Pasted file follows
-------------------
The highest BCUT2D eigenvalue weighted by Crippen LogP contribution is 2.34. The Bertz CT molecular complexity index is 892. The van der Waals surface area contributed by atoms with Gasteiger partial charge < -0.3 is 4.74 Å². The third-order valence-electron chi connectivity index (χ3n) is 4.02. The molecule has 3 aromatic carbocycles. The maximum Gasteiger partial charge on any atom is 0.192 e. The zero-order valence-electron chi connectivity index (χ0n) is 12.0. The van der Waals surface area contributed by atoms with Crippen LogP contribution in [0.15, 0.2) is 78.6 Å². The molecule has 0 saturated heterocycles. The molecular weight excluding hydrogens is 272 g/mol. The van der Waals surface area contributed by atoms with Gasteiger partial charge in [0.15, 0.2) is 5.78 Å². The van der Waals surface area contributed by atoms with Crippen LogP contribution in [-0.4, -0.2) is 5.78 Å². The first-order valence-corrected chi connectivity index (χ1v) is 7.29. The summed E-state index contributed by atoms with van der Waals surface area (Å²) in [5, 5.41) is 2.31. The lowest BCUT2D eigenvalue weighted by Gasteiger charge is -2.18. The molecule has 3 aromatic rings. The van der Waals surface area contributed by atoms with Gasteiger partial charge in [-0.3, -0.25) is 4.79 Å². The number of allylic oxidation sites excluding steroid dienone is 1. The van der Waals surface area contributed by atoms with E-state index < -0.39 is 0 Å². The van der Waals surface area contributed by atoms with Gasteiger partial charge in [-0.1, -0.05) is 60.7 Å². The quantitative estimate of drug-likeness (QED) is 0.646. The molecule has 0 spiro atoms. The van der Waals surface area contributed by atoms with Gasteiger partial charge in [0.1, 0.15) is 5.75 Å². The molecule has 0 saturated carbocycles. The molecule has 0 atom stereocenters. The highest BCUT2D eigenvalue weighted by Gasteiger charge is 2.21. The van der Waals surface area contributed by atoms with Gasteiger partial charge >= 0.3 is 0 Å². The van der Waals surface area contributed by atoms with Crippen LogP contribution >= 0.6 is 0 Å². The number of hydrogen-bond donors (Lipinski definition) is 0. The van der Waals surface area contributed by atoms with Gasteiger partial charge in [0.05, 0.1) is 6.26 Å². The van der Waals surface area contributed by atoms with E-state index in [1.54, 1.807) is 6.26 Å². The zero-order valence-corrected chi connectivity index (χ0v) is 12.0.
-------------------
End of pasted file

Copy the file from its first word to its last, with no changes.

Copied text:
The highest BCUT2D eigenvalue weighted by Crippen LogP contribution is 2.34. The Bertz CT molecular complexity index is 892. The van der Waals surface area contributed by atoms with Gasteiger partial charge < -0.3 is 4.74 Å². The third-order valence-electron chi connectivity index (χ3n) is 4.02. The molecule has 3 aromatic carbocycles. The maximum Gasteiger partial charge on any atom is 0.192 e. The zero-order valence-electron chi connectivity index (χ0n) is 12.0. The van der Waals surface area contributed by atoms with Crippen LogP contribution in [0.15, 0.2) is 78.6 Å². The molecule has 0 saturated heterocycles. The molecular weight excluding hydrogens is 272 g/mol. The van der Waals surface area contributed by atoms with Gasteiger partial charge in [0.15, 0.2) is 5.78 Å². The van der Waals surface area contributed by atoms with Crippen LogP contribution in [-0.4, -0.2) is 5.78 Å². The first-order valence-corrected chi connectivity index (χ1v) is 7.29. The summed E-state index contributed by atoms with van der Waals surface area (Å²) in [5, 5.41) is 2.31. The lowest BCUT2D eigenvalue weighted by Gasteiger charge is -2.18. The molecule has 3 aromatic rings. The van der Waals surface area contributed by atoms with Gasteiger partial charge in [-0.3, -0.25) is 4.79 Å². The number of allylic oxidation sites excluding steroid dienone is 1. The van der Waals surface area contributed by atoms with E-state index < -0.39 is 0 Å². The van der Waals surface area contributed by atoms with Gasteiger partial charge in [-0.1, -0.05) is 60.7 Å². The quantitative estimate of drug-likeness (QED) is 0.646. The molecule has 0 spiro atoms. The van der Waals surface area contributed by atoms with Gasteiger partial charge in [0.1, 0.15) is 5.75 Å². The molecule has 0 saturated carbocycles. The molecule has 0 atom stereocenters. The highest BCUT2D eigenvalue weighted by Gasteiger charge is 2.21. The van der Waals surface area contributed by atoms with Gasteiger partial charge >= 0.3 is 0 Å². The van der Waals surface area contributed by atoms with Crippen LogP contribution >= 0.6 is 0 Å². The number of hydrogen-bond donors (Lipinski definition) is 0. The van der Waals surface area contributed by atoms with Gasteiger partial charge in [0.05, 0.1) is 6.26 Å². The van der Waals surface area contributed by atoms with E-state index in [1.54, 1.807) is 6.26 Å². The zero-order valence-corrected chi connectivity index (χ0v) is 12.0.